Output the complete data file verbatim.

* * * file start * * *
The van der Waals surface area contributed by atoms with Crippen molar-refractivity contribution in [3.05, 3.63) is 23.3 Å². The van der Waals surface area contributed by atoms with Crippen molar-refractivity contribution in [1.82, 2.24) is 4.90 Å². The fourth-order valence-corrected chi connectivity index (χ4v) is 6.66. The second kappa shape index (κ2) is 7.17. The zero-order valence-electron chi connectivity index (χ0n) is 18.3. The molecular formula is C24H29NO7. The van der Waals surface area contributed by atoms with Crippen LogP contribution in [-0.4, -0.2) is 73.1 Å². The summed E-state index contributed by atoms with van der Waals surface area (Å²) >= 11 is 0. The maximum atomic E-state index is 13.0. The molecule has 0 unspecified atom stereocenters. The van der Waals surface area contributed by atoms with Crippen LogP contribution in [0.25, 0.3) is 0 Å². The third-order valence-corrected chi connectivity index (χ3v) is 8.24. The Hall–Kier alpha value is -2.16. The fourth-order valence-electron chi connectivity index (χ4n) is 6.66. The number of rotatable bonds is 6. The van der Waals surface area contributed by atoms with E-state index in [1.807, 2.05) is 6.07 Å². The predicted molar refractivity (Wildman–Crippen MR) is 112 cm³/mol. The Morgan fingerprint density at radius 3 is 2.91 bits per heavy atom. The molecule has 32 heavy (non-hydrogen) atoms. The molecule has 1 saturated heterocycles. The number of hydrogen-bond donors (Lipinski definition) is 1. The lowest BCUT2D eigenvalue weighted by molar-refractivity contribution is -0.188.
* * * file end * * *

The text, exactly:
The van der Waals surface area contributed by atoms with Crippen molar-refractivity contribution in [3.05, 3.63) is 23.3 Å². The van der Waals surface area contributed by atoms with Crippen molar-refractivity contribution in [1.82, 2.24) is 4.90 Å². The fourth-order valence-corrected chi connectivity index (χ4v) is 6.66. The second kappa shape index (κ2) is 7.17. The zero-order valence-electron chi connectivity index (χ0n) is 18.3. The molecular formula is C24H29NO7. The van der Waals surface area contributed by atoms with Crippen LogP contribution in [-0.4, -0.2) is 73.1 Å². The summed E-state index contributed by atoms with van der Waals surface area (Å²) >= 11 is 0. The maximum atomic E-state index is 13.0. The molecule has 0 unspecified atom stereocenters. The van der Waals surface area contributed by atoms with Crippen LogP contribution in [0.25, 0.3) is 0 Å². The third-order valence-corrected chi connectivity index (χ3v) is 8.24. The Hall–Kier alpha value is -2.16. The fourth-order valence-electron chi connectivity index (χ4n) is 6.66. The number of rotatable bonds is 6. The van der Waals surface area contributed by atoms with E-state index in [1.807, 2.05) is 6.07 Å². The predicted molar refractivity (Wildman–Crippen MR) is 112 cm³/mol. The Morgan fingerprint density at radius 3 is 2.91 bits per heavy atom. The molecule has 32 heavy (non-hydrogen) atoms. The molecule has 1 saturated heterocycles. The number of hydrogen-bond donors (Lipinski definition) is 1. The lowest BCUT2D eigenvalue weighted by molar-refractivity contribution is -0.188.